## Homework 3: Pigeon-hole principle Problem 1 Assume that there are \( n \) people in the group. The number of acquaintances that each person could have belongs to the set \( \{0,1,2,3,\dots, n-1\} \). Let us consider the following two cases: **Case 1**: There is a person with \( 0 \) acquaintances. In this case no person can have \( n-1 \) acquaintances. This means that the number of possible friends that each person could have is from the set \( \{0,1,2,\dots, n-2\} \). This set has \( n-1 \) elements and there are \( n \) people. According to pigeon-hole principle two people will have the same number of friends.**Case 2**: There is no person with \( 0 \) acquaintances. In this case the number of friends each person could have belongs to the set \( \{1,2,\dots, n-1\} \). This set has \( n-1 \) elements, and there are \( n \) people, hence according to pigeon-hole principle two people will have the same number of friends.
Problem 2 Assume that no two of the given integers differ by a multiple of \( 2n \). This means that each two of the given integers have different remainders modulo \( 2n \). The set of possible remainders is \( \{0,1,\dots, 2n-1\} \) and this set can be written as the union of the following sets: \[ \{0,1,\dots, 2n-1\}=B_0\cup B_1\cup B_2\cup\cdots \cup B_{n-1}\cup B_n,\] where \( B_0=\{0\} \), \( B_n=\{n\} \), and \( B_i=\{i,2n-i\} \) for \( i\in\{1,2,\dots, n-1\} \). Since there are \( n+1 \) sets in the union, by pigeon-hole principle there must exist two integers \( i \) and \( j \) among the chosen \( n+2 \) integers such that \( i,j\in B_k \) for some \( k\in\{1,2,\dots, n-1\} \). Clearly, this \( i \) and \( j \) will satisfy \( 2n\mid i+j \). Problem 3 Let us divide the square in \( 50 \) rectangles of the format \( 2\times 1 \). Then by pigeon-hole principle three points are in one of the rectangles. We will now prove that these three points form a triangle with an area smaller than \( 1 \). Let us denote by \( S_{\triangle XYZ} \) the area of the triangle \( XYZ \). We have three points \( A \), \( B \), and \( C \) that belong to the rectangle \( PQRS \) with \( PQ=2 \) and \( QR=1 \). Consider the line through \( C \) parallel to \( AB \). This line intersects the sides of \( PQRS \) in at most \( 2 \) points, \( C^{\prime} \) and \( C^{\prime\prime} \). Then we have \[ S_{\triangle ABC}\leq \max\left\{S_{\triangle ABC^{\prime}},S_{\triangle ABC^{\prime\prime}}\right\}.\] Assume that \( S_{\triangle ABC}\leq S_{\triangle ABC^{\prime}} \). Assume that \( C^{\prime}\in PQ \). Then \[ S_{\triangle ABC^{\prime}}\leq \max\left\{S_{\triangle ABP},S_{\triangle ABQ}\right\}.\] Therefore in order to solve the given problem it suffices to solve it under the condition that \( C \) is one of the vertices of the rectangle. Similarly as before, we can reduce the problem to the one in which \( A \), \( B \), and \( C \) are all vertices of the rectangle. The area of such a triangle is \( 1 \), hence \( S_{\triangle ABC}\leq 1 \). Problem 4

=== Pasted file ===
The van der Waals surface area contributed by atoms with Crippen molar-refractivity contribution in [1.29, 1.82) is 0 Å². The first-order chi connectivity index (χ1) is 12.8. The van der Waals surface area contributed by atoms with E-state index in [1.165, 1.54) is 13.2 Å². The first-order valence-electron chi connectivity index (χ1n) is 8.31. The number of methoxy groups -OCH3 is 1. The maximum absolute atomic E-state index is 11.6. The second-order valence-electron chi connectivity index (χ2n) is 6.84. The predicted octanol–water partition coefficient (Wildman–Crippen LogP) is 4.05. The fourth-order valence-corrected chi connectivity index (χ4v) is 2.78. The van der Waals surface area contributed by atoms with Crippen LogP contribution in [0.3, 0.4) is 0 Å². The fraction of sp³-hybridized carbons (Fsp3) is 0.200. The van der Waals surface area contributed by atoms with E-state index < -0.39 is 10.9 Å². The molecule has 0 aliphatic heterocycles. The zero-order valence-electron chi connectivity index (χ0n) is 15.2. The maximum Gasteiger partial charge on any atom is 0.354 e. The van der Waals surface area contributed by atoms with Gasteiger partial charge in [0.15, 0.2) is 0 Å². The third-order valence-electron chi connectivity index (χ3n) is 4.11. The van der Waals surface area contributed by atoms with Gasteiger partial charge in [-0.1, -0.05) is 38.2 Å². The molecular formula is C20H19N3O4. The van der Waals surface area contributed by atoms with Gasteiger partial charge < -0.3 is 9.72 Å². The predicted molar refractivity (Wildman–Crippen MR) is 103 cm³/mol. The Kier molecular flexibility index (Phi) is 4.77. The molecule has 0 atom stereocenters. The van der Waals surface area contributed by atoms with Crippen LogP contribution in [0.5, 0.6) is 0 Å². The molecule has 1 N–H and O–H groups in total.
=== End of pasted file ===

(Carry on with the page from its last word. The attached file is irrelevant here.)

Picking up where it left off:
There is a total of \( 2^n \) subsets of \( S \) and if each of them have different sums, then we have a total of \( 2^n \) sums. The largest sum is \( n+1+(n+2)+\cdots n^2< n\cdot n^2=n^3 \). Since \( 2^n> n^3 \) two subsets \( U \) and \( V \) have the same sum. Set \( A=U\setminus (U\cap V) \) and \( B=V\setminus (U\cap V) \).
Problem 5